In some ways, the NCHC Frozen Faceoff and West Regional were a microcosm of the Denver Pioneers’ season.
After struggling in the first half and ending by losing four straight games against North Dakota and St. Cloud State, Denver went on a tear in the second half, making the Frozen Faceoff for the third straight year. There, it faltered again, losing to St. Cloud and then eking out a lackluster 1-1 tie with North Dakota in the third-place game.
2016 Frozen Four
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“We’ve been so hungry since the second half, and I think the first half of the season we took some things for granted,” Denver captain Grant Arnold said. “Since then it’s been, let’s get better every day at practice.”
The game against Ferris State proved a good test of Denver’s strength mentally, as the Pioneers found themselves tied 3-3 late in the third period despite having outplayed Ferris and having substantially outshot them.
“We talked about that, that it would be a hard win and even though we were in control of it, we just thought positively and forged ahead,” said Denver coach Jim Montgomery, who alluded to lessons from last year’s regional final loss to Providence.
“I think it’s something we learned from last year in Providence. I learned as a coach how that five-minute [penalty late in the game] affected me and our team. It affected our bench when we went behind 2-1. We were just talking about the next play.”
About the Pioneers
Coach: Jim Montgomery, third season at Denver and overall
Record: 25-9-6, (17-5-2 NCHC, third)
How they got to the Frozen Four: Defeated Boston University 7-2 and Ferris State 6-3 to win the West Regional
Regional seed: Second
Last Frozen Four appearance: 2005
Best NCAA finish: Champion, 2005, 2004, 1969, 1968, 1961, 1960, 1958
Why they’ll win the national championship: The Pacific Rim Line provides a lot of explosive offense, and the defensive corps is strong and tested. That combo has made Denver one of the hottest teams in the country since January.
Why they won’t win the national championship: While Denver has been hot, the Pioneers have sometimes gotten into defensive battles, and Tanner Jaillet hasn’t been at the level of the other three goalies in the Frozen Four. An offensive outage could be costly.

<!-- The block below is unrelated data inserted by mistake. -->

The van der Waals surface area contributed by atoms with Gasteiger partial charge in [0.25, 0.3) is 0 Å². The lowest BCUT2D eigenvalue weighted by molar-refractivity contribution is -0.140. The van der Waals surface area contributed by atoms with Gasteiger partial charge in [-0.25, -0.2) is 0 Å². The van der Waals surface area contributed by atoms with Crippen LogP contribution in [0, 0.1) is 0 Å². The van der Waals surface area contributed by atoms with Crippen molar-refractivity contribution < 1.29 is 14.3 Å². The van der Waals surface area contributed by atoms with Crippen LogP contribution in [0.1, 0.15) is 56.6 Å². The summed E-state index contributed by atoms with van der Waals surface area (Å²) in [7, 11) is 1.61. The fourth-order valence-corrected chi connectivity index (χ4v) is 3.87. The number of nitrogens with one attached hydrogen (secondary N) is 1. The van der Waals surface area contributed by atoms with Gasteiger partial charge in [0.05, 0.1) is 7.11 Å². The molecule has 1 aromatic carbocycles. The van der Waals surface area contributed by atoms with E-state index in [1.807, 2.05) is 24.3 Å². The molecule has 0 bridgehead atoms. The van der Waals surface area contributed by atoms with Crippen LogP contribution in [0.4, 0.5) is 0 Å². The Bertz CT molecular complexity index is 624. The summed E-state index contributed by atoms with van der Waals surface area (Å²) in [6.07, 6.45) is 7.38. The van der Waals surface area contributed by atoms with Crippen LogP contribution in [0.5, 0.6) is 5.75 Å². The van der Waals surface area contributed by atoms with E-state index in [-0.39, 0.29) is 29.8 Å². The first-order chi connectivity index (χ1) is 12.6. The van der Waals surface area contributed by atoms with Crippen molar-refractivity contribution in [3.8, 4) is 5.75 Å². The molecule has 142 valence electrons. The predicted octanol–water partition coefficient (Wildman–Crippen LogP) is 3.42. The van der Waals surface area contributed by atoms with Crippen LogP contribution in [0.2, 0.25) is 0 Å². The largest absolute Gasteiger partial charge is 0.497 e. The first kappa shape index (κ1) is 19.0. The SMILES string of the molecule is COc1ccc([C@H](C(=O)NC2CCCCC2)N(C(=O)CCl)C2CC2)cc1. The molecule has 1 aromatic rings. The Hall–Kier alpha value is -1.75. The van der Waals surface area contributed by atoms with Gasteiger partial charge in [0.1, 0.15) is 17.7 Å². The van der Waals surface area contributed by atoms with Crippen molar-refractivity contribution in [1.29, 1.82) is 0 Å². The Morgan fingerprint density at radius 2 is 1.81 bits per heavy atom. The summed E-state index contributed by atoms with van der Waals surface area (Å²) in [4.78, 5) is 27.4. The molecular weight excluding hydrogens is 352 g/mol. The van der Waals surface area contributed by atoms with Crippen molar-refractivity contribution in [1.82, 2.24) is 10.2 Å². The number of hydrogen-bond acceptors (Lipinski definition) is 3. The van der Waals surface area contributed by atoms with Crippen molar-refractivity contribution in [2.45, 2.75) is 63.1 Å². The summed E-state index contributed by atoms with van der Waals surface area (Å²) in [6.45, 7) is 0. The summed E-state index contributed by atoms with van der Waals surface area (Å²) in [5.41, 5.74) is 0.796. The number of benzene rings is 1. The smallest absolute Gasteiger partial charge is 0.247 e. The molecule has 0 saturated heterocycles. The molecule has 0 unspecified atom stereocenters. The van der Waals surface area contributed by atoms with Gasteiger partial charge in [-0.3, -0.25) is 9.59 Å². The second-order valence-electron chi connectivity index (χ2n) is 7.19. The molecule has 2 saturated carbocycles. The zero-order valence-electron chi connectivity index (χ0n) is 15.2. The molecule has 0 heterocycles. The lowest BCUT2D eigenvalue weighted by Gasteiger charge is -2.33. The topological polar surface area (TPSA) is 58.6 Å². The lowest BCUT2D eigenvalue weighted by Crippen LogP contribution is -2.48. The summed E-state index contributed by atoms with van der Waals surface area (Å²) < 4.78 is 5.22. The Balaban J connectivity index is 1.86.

— Candace Horgan
One of the keys to Denver’s second-half success has been the play of its top line. Junior Trevor Moore, sophomore Danton Heinen and freshman Dylan Gambrell caught fire. The line, dubbed the Pacific Rim Line because of their West Coast roots, came up big in the West Regional, factoring on four goals with five points in the game against BU and four goals with seven points against Ferris.
That followed a disappointing performance in the conference tournament in Minneapolis where the line was held to a single assist in a 4-2 loss to St. Cloud State and then a goal with assists against North Dakota.
“I don’t really know what happened in Minneapolis; it just didn’t really happen for us,” said Moore. “We came into this past weekend saying we’ve got to do it. We can’t have a weekend like that this weekend and move on, so we kind of put it on ourselves to really try to outcompete the other teams we played against, and it worked out.”
In the Frozen Four, Denver will face a familiar opponent in North Dakota. The two have gone 2-2-1 against each other this season.
“It’s a fitting Frozen Four — North Dakota-Denver,” Arnold said. “I’ve experienced this rivalry at its highest high, and now I’ll have experienced it at its highest high after this game.
“It’s awesome. It’s a great, great rivalry, and it’s the rubber match for us. In that game, I think you will see everything that Division I hockey is: speed, great coaching, physicality, great goaltending, everything.”
One key for Denver will be its ability to contain the CBS Line of North Dakota’s Brock Boeser, Drake Caggiula and Nick Schmaltz.
“They can make great plays and score a lot of goals in a little amount of time and a little amount of space, so just be aware when they are on the ice is the key thing you can do against them, to take away their time and space as a group,” said Denver senior defenseman Nolan Zajac. “It’s not just going to be one guy; it’s got to be all five guys on the ice. So I think if we stick with that, we’ll be fine.”
Added Montgomery: “You have to make sure that you don’t give them second-chance opportunities by trying to pass through them or turning pucks over. I’d like to match our line right up against them. I think it’d be great for college hockey to see the two of them go head to head.”